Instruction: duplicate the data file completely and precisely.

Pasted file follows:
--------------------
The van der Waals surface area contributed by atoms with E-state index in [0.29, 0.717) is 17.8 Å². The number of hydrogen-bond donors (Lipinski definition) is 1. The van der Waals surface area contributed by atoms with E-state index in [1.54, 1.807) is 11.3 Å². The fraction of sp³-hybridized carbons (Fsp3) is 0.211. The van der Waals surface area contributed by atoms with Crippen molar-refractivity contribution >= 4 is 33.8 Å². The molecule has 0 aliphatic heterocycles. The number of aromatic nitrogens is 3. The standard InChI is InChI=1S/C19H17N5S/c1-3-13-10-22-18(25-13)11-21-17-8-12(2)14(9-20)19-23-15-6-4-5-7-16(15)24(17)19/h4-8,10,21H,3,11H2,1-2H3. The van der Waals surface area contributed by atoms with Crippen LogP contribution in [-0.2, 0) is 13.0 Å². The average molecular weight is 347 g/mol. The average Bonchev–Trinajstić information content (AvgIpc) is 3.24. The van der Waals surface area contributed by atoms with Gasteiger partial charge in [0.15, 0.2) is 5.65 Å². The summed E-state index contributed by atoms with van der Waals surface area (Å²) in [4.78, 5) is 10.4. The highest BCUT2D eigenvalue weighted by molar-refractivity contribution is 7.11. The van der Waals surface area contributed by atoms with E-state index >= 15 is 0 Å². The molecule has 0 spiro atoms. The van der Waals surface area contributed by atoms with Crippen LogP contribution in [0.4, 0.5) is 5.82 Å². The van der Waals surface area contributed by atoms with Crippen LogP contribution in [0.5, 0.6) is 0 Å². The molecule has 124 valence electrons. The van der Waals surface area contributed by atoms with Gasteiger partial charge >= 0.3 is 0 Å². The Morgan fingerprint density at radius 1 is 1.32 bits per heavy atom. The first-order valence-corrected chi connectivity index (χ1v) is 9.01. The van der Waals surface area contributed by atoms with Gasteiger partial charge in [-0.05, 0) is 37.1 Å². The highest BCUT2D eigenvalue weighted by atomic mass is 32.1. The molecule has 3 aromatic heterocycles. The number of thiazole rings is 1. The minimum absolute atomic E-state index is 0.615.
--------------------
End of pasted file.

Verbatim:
The van der Waals surface area contributed by atoms with E-state index in [0.29, 0.717) is 17.8 Å². The number of hydrogen-bond donors (Lipinski definition) is 1. The van der Waals surface area contributed by atoms with E-state index in [1.54, 1.807) is 11.3 Å². The fraction of sp³-hybridized carbons (Fsp3) is 0.211. The van der Waals surface area contributed by atoms with Crippen molar-refractivity contribution >= 4 is 33.8 Å². The molecule has 0 aliphatic heterocycles. The number of aromatic nitrogens is 3. The standard InChI is InChI=1S/C19H17N5S/c1-3-13-10-22-18(25-13)11-21-17-8-12(2)14(9-20)19-23-15-6-4-5-7-16(15)24(17)19/h4-8,10,21H,3,11H2,1-2H3. The van der Waals surface area contributed by atoms with Crippen LogP contribution in [-0.2, 0) is 13.0 Å². The average molecular weight is 347 g/mol. The average Bonchev–Trinajstić information content (AvgIpc) is 3.24. The van der Waals surface area contributed by atoms with Gasteiger partial charge in [0.15, 0.2) is 5.65 Å². The summed E-state index contributed by atoms with van der Waals surface area (Å²) in [4.78, 5) is 10.4. The highest BCUT2D eigenvalue weighted by molar-refractivity contribution is 7.11. The van der Waals surface area contributed by atoms with E-state index >= 15 is 0 Å². The molecule has 0 spiro atoms. The van der Waals surface area contributed by atoms with Crippen LogP contribution in [0.4, 0.5) is 5.82 Å². The van der Waals surface area contributed by atoms with Crippen LogP contribution in [0.5, 0.6) is 0 Å². The molecule has 124 valence electrons. The van der Waals surface area contributed by atoms with Gasteiger partial charge >= 0.3 is 0 Å². The Morgan fingerprint density at radius 1 is 1.32 bits per heavy atom. The first-order valence-corrected chi connectivity index (χ1v) is 9.01. The van der Waals surface area contributed by atoms with Gasteiger partial charge in [-0.05, 0) is 37.1 Å². The highest BCUT2D eigenvalue weighted by atomic mass is 32.1. The molecule has 3 aromatic heterocycles. The number of thiazole rings is 1. The minimum absolute atomic E-state index is 0.615.